Definitions

from The American Heritage® Dictionary of the English Language, 5th Edition.

  • noun A curved, scroll-like ornamentation at the top of a ship's bow that resembles the neck of a violin.
  • noun The young, coiled, edible frond of any of various ferns.

from The Century Dictionary.

  • noun Nautical, an ornament at the bow of a ship, over the cutwater, consisting of carved work in the form of a volute or scroll, resembling somewhat that at the head of a violin.
  • noun plural The crozier-like uncoiling young fronds of the cinnamon-fern, Osmunda cinnamomea: so named from their fancied resemblance to the carved head of a violin.

from the GNU version of the Collaborative International Dictionary of English.

  • noun any of several tall ferns of northern temperate regions having graceful arched fronds and sporophylls resembling ostrich plumes.
  • noun New World fern (Osmunda cinnamonea) having woolly cinnamon-colored spore-bearing fronds in early spring later surrounded by green fronds, called also fiddlehead fern; the early uncurling fronds are edible, and sometimes considered as a vegetable delicacy.
  • noun (Naut.) an ornament on a ship's bow, curved like the volute or scroll at the head of a violin. Sometimes it serves the function of a billhead.

from Wiktionary, Creative Commons Attribution/Share-Alike License.

  • noun The scroll-shaped decoration at the tip of a fiddle.
  • noun The furled fronds of a young fern harvested for food consumption.

from WordNet 3.0 Copyright 2006 by Princeton University. All rights reserved.

  • noun New World fern having woolly cinnamon-colored spore-bearing fronds in early spring later surrounded by green fronds; the early uncurling fronds are edible
  • noun tall fern of northern temperate regions having graceful arched fronds and sporophylls resembling ostrich plumes

Etymologies

from Wiktionary, Creative Commons Attribution/Share-Alike License

fiddle +‎ head

Examples

  • In early spring, they start to rise from the ground, in small, tightly curled formations that resemble the shape of a snail shell -- or as it's name fiddlehead suggests, the spiral end of a fiddle.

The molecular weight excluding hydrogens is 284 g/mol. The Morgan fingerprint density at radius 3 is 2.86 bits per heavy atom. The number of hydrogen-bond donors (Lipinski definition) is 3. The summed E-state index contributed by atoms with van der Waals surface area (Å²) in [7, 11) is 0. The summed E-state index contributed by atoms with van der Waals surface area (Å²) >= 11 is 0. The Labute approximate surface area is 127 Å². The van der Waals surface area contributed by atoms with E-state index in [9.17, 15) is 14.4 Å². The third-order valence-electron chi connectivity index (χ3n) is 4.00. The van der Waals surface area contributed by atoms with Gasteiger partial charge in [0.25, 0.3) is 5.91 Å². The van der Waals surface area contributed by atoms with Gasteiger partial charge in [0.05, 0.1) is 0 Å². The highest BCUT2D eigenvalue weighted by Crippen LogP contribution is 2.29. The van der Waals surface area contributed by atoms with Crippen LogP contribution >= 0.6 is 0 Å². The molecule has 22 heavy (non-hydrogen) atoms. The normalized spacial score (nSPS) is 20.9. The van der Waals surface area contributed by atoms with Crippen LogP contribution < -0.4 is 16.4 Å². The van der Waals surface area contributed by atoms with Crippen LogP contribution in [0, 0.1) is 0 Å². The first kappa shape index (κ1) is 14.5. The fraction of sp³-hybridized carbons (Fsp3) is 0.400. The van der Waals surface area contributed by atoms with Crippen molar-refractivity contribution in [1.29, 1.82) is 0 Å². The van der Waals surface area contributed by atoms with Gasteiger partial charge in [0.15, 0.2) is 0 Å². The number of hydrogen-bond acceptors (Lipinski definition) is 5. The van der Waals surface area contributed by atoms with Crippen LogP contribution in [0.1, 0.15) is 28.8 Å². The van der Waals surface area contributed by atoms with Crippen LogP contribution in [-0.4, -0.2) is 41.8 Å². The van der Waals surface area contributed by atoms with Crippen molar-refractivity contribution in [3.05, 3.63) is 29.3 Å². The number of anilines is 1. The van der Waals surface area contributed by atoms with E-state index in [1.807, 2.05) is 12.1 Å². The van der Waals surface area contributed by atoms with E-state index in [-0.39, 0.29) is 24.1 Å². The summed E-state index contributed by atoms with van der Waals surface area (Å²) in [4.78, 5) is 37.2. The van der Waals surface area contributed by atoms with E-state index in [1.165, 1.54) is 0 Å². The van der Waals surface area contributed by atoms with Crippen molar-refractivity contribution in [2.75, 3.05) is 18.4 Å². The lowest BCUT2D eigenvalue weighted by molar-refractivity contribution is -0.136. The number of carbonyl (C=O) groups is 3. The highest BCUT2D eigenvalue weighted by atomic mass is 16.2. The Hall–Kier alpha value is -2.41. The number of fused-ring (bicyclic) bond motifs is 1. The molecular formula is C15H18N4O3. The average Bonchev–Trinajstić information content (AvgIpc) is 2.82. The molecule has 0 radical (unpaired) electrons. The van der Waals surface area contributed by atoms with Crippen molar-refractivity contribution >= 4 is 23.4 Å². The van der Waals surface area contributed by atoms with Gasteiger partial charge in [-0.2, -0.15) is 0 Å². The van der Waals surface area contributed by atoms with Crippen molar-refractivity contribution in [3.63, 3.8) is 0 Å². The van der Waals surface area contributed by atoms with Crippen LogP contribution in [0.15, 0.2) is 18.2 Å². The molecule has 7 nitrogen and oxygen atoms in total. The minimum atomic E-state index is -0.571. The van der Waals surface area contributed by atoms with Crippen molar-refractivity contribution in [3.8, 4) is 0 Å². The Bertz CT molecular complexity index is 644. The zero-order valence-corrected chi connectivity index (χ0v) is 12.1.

Boing Boing

  • But that's probably also because it runs a lot of sites: Gilt Home, Gilt Man, Gilt City, Jetsetter for travel and Gilt Taste, which as of last check was selling whole Dungeness crabs, gluten-free carrot cake cookies, fiddlehead ferns and finger limes.

    Gilt's Flashy Dinner for Fashionable Men

  • Also in its startling repertoire are foraged wild mushrooms, a beefsteak tomato carved tableside, fiddlehead ferns, acid-tinged calamondin oranges today called calamansi, and those now ubiquitous but then obscure cherry tomatoes and snow peas.

    Rozanne Gold: Joe Baum's Nasturtiums: A Tribute

  • For those adventurous eaters (at least in my book), here is a collection of fiddlehead recipes.

    How cute are these fiddleheads?? « Sugar Creek Gardens’ Blog

  • Andy Ricker, who won the 2011 James Beard award for best chef in the Northwest, shops the stalls of Hmong farmers at his Portland, Oregon, market to find fiddlehead ferns, vegetables like "phak khanaa" or Chinese broccoli, exotic, untranslatable herbs and crucial ingredients like cilantro root for the innovative Asian cuisine he turns out at his restaurant Pok Pok.

    Chefs talk about unusual farmers market finds

  • Also in its startling repertoire are foraged wild mushrooms, a beefsteak tomato carved tableside, fiddlehead ferns, acid-tinged calamondin oranges today called calamansi, and those now ubiquitous but then obscure cherry tomatoes and snow peas.

    Rozanne Gold: Joe Baum's Nasturtiums: A Tribute

  • His fricassee of snails contains the spicy Japanese condiment red yuzu kosho, local fiddlehead ferns and resinous Greek mastic infused with English peas.

    Snails Quicken Their Culinary Pace

  • Ramps are usually the first wild food to be harvested by foragers out of the forest, followed by morels, fiddlehead ferns (small, unfurled edible ferns, whose green beans-meets-asparagus flavor is a love-it-or-hate-it proposition) and nettles.

    Restaurants See Signs of Spring

  • Ramps are usually the first wild food to be harvested by foragers out of the forest, followed by morels, fiddlehead ferns (small, unfurled edible ferns, whose green beans-meets-asparagus flavor is a love-it-or-hate-it proposition) and nettles.

    Restaurants See Signs of Spring

  • Ramps are usually the first wild food to be harvested by foragers out of the forest, followed by morels, fiddlehead ferns (small, unfurled edible ferns, whose green beans-meets-asparagus flavor is a love-it-or-hate-it proposition) and nettles.

    Restaurants See Signs of Spring

Comments

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  • A staple food of Northwest tribes--very young fern fronds still curled into the shape of a...ummm...fiddlehead. Delicious sautéed or steamed.

    October 18, 2007

  • And of Northeast tribes, too. Available each spring in Maine supermarkets.

    Also, the workshop of the guy who built our kitchen cabinets :-)

    October 18, 2007

  • Delicious w/ butter.

    October 18, 2007

  • Beautiful work, John! You must be thrilled with those cabinets. :-)

    October 18, 2007